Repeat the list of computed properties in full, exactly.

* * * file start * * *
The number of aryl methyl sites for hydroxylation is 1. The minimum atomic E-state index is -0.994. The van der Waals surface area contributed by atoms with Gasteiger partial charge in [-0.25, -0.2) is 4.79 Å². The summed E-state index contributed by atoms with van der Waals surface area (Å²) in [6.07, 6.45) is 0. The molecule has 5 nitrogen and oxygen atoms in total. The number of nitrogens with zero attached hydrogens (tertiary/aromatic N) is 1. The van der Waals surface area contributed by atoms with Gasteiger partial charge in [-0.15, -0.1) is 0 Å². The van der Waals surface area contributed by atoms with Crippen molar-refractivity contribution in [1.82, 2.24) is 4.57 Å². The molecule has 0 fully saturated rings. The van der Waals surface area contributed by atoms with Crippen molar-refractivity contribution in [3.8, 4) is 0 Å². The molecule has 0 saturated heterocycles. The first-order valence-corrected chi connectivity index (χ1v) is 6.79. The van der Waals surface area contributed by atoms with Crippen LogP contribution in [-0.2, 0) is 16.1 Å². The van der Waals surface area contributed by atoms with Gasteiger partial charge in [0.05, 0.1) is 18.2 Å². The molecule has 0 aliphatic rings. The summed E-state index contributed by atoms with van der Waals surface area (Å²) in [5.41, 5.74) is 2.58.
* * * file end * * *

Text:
The number of aryl methyl sites for hydroxylation is 1. The minimum atomic E-state index is -0.994. The van der Waals surface area contributed by atoms with Gasteiger partial charge in [-0.25, -0.2) is 4.79 Å². The summed E-state index contributed by atoms with van der Waals surface area (Å²) in [6.07, 6.45) is 0. The molecule has 5 nitrogen and oxygen atoms in total. The number of nitrogens with zero attached hydrogens (tertiary/aromatic N) is 1. The van der Waals surface area contributed by atoms with Gasteiger partial charge in [-0.15, -0.1) is 0 Å². The van der Waals surface area contributed by atoms with Crippen molar-refractivity contribution in [1.82, 2.24) is 4.57 Å². The molecule has 0 fully saturated rings. The van der Waals surface area contributed by atoms with Crippen molar-refractivity contribution in [3.8, 4) is 0 Å². The molecule has 0 saturated heterocycles. The first-order valence-corrected chi connectivity index (χ1v) is 6.79. The van der Waals surface area contributed by atoms with Crippen LogP contribution in [-0.2, 0) is 16.1 Å². The van der Waals surface area contributed by atoms with Gasteiger partial charge in [0.05, 0.1) is 18.2 Å². The molecule has 0 aliphatic rings. The summed E-state index contributed by atoms with van der Waals surface area (Å²) in [5.41, 5.74) is 2.58.